A Letter From the Front

Sir Henry Newbolt

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I was out early to-day, spying about
From the top of a haystack -- such a lovely morning --
And when I mounted again to canter back
I saw across a field in the broad sunlight
A young Gunner Subaltern, stalking along
With a rook-rifle held at the read, and -- would you believe it? --
A domestic cat, soberly marching beside him.

So I laughed, and felt quite well disposed to the youngster,
And shouted out "the top of the morning" to him,
And wished him "Good sport!" -- and then I remembered
My rank, and his, and what I ought to be doing:
And I rode nearer, and added, "I can only suppose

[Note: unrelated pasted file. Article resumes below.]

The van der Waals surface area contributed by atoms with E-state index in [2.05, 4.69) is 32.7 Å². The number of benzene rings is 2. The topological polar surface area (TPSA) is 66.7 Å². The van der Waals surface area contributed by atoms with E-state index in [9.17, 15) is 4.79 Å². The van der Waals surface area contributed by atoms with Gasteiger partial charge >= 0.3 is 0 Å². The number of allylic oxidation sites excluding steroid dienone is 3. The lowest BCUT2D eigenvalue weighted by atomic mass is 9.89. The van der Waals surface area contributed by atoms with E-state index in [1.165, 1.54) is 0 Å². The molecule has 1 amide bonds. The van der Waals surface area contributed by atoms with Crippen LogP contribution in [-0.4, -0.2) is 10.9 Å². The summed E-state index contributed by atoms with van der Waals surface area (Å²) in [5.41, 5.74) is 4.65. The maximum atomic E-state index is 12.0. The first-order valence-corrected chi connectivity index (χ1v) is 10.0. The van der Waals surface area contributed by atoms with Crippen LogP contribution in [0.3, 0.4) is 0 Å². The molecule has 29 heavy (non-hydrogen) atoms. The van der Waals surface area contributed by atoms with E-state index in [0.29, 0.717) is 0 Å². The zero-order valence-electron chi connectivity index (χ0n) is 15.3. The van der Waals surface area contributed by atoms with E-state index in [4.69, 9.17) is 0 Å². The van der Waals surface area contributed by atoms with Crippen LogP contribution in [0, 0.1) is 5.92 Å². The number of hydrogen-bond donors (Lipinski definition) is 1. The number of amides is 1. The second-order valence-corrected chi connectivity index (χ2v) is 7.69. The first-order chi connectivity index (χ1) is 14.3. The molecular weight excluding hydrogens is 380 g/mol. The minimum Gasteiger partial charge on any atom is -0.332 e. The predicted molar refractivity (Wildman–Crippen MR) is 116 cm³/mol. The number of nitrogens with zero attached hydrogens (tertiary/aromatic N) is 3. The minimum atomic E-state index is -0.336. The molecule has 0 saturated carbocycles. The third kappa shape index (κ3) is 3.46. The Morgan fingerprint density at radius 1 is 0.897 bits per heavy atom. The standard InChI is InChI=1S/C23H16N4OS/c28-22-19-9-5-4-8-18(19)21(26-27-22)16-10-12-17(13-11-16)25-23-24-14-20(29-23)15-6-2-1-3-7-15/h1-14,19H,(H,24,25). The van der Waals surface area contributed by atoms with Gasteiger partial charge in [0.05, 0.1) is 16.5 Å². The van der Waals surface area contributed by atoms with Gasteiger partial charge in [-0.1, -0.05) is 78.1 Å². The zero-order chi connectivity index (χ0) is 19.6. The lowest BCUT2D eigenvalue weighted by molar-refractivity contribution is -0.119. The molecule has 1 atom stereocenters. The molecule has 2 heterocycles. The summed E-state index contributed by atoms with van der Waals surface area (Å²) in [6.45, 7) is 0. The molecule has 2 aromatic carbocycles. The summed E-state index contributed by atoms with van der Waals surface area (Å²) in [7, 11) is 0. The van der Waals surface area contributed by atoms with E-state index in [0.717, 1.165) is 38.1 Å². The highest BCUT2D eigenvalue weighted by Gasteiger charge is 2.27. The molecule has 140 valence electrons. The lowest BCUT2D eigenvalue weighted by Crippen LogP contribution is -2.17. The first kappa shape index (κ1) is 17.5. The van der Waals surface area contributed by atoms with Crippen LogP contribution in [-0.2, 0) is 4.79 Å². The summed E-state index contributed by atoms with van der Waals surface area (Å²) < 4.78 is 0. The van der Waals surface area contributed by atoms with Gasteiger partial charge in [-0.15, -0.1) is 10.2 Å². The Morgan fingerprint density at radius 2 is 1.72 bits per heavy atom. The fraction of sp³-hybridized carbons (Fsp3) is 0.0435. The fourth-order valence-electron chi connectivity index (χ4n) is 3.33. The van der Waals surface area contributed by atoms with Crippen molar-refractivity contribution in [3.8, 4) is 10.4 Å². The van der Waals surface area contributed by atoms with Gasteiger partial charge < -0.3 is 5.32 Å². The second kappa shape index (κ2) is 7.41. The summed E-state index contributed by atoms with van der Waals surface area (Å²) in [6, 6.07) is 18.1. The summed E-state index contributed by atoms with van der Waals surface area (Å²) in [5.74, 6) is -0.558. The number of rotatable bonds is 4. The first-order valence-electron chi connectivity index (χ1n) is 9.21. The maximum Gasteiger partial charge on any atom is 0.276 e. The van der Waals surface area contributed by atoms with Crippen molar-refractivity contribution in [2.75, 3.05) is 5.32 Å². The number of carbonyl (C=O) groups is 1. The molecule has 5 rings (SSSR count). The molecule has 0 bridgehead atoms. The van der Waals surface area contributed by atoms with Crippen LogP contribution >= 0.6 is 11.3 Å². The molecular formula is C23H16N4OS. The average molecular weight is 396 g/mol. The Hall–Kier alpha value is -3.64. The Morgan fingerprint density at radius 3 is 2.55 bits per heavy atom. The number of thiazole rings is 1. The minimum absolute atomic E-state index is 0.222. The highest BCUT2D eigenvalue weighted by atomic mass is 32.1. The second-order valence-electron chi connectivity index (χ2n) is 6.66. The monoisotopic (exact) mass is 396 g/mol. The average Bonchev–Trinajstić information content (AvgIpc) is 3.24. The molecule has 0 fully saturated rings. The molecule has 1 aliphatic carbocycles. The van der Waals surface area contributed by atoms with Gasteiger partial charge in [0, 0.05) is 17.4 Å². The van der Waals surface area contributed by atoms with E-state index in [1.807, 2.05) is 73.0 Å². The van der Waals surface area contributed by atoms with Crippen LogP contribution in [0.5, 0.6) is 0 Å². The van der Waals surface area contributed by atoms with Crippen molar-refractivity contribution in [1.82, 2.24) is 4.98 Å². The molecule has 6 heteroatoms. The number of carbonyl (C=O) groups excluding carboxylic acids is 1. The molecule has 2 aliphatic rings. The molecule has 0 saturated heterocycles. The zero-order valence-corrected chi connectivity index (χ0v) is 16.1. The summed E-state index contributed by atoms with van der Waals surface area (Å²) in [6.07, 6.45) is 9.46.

You have not seen the Commander-in-Chief's order
Forbidding English officers to annoy their Allies
By hunting and shooting."
But he stood and saluted
And said earnestly, "I beg your pardon, Sir,
I was only going out to shoot a sparrow
To feed my cat with."
So there was the whole picture,
The lovely early morning, the occasional shell
Screeching and scattering past us, the empty landscape, --
Empty, except for the young Gunner saluting,
And the cat, anxiously watching his every movement.

I may be wrong, or I may have told it badly,
But it struck me as being extremely ludicrous.

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Comments1
  • casiechitwood8

    This is such a cool take on the mundanity and absurdity that can even exist within a war environment. Sir Henry Newbolt really brings to life a rather bizarre but humanizing snapshot of what might occur at the front lines. As someone studying this, it’s crazy to think this is someone’s real experience. War can be odd and estranging to the everyday, Newbolt really drives that home!